“At the post quite a large shed had been built, using fence rails. On top of the roof were pine boughs, which kept out some of the wind and rain in bad weather. The front of the shed was open so a large fire built outside made the shed warm and comfortable. The officer in charge … told me to go to the shed, spread out my blanket and lie down where it was warm. I was weak and sick, but the fire made it warm and comfortable. I had a real rest. I was surprised to find that ten inches of snow had fallen.”
Not every soldier would have known the comfort and security this makeshift structure offered Private Bull. Still, for many veterans, Adirondack shelters may have captured the physical sensation of being in wartime camps. For women and those who had missed out on Civil War camp life, Murray’s Adirondacks offered a chance to share in some of what the veterans in their family had known firsthand.
Murray was indeed lucky that the wartime experiences his audience shared predisposed them to embrace the outdoor life that he cherished himself for very different reasons. Today we continue to share in Murray’s luck and so does the Adirondacks. In 1864, Man and Nature, a groundbreaking book by Vermonter George Perkins Marsh, argued that deforestation had caused the decline of the Roman Empire, and that unchecked destruction of America’s great forests threatened its nascent empire as well. The Murray Rush made the Adirondacks known and loved by ordinary men and women whose will to preserve the forest gave substance and political clout to Marsh’s erudite theory. Through a peculiar chain of circumstances, one deep and strong root of American environmentalism began in the pine-bough shelters and roaring campfires of our tragic Civil War.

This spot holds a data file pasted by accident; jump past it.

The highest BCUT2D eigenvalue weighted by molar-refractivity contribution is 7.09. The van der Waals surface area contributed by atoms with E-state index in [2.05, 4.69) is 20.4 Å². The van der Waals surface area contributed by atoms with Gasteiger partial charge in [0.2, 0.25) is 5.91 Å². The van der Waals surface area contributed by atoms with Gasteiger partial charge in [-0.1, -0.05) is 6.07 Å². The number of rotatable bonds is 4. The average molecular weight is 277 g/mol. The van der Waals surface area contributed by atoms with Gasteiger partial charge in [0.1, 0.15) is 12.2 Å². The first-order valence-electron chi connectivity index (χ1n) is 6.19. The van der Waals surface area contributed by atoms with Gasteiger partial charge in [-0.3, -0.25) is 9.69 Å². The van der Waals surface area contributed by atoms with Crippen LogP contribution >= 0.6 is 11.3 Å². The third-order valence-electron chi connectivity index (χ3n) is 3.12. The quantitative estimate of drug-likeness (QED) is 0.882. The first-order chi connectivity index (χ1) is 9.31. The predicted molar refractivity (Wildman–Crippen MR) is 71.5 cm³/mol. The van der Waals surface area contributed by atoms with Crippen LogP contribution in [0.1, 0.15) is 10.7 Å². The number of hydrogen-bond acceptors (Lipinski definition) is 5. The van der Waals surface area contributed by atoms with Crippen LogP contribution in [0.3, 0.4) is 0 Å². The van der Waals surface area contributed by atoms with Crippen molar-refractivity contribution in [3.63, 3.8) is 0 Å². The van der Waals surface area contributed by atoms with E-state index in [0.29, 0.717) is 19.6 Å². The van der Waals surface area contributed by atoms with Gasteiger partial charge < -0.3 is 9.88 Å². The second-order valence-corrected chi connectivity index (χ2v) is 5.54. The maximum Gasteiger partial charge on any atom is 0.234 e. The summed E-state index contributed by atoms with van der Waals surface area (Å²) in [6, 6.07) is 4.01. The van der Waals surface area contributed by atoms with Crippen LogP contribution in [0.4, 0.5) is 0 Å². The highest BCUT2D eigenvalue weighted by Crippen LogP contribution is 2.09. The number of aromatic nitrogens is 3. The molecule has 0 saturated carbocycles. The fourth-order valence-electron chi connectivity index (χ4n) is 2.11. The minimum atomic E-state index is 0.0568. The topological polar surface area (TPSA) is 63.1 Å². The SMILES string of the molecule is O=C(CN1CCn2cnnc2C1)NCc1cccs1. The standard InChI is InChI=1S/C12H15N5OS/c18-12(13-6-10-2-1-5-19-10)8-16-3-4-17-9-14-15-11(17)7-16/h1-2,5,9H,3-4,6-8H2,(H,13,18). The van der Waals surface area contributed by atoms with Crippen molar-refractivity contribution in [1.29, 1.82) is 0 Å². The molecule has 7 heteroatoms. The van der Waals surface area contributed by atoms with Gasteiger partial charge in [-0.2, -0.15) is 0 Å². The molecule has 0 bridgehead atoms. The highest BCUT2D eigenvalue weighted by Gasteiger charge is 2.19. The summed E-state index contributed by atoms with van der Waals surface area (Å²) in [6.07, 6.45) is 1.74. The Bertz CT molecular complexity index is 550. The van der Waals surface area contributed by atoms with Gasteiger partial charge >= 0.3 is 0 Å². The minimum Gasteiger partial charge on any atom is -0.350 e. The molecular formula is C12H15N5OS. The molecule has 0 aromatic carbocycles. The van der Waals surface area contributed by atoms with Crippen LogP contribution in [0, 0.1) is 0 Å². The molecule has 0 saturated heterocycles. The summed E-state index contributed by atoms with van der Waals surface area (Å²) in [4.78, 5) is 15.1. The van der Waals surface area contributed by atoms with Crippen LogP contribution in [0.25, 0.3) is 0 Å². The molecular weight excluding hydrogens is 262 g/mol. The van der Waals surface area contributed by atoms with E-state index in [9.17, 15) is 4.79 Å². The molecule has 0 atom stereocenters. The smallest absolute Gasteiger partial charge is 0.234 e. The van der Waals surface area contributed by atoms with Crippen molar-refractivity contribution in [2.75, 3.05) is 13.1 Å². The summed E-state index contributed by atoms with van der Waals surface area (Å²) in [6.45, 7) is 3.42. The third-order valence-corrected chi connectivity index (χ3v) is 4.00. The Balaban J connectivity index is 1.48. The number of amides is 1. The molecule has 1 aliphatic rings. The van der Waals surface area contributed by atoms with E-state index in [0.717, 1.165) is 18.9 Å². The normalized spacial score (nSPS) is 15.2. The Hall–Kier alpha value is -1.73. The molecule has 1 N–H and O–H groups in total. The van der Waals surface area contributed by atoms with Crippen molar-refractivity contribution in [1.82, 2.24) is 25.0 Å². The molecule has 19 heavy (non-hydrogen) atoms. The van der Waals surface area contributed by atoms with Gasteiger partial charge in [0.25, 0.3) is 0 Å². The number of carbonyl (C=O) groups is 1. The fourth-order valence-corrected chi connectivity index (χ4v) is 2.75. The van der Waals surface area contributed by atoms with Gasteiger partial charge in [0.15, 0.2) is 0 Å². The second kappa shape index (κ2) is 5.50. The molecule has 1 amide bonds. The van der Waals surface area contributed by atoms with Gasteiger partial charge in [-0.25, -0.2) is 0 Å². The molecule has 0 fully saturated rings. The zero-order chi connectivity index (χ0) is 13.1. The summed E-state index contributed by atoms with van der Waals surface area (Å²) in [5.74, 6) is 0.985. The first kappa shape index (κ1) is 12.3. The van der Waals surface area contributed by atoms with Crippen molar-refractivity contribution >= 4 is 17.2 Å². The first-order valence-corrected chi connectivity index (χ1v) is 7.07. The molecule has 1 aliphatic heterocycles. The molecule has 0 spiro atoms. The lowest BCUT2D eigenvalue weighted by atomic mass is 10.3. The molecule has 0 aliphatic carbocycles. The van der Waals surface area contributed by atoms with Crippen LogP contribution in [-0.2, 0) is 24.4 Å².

James H. S. McGregor is professor of comparative literature emeritus at the University of Georgia. He is the author of Back to the Garden (Yale University Press), Venice from the Ground Up and Rome from the Ground Up (Harvard University Press).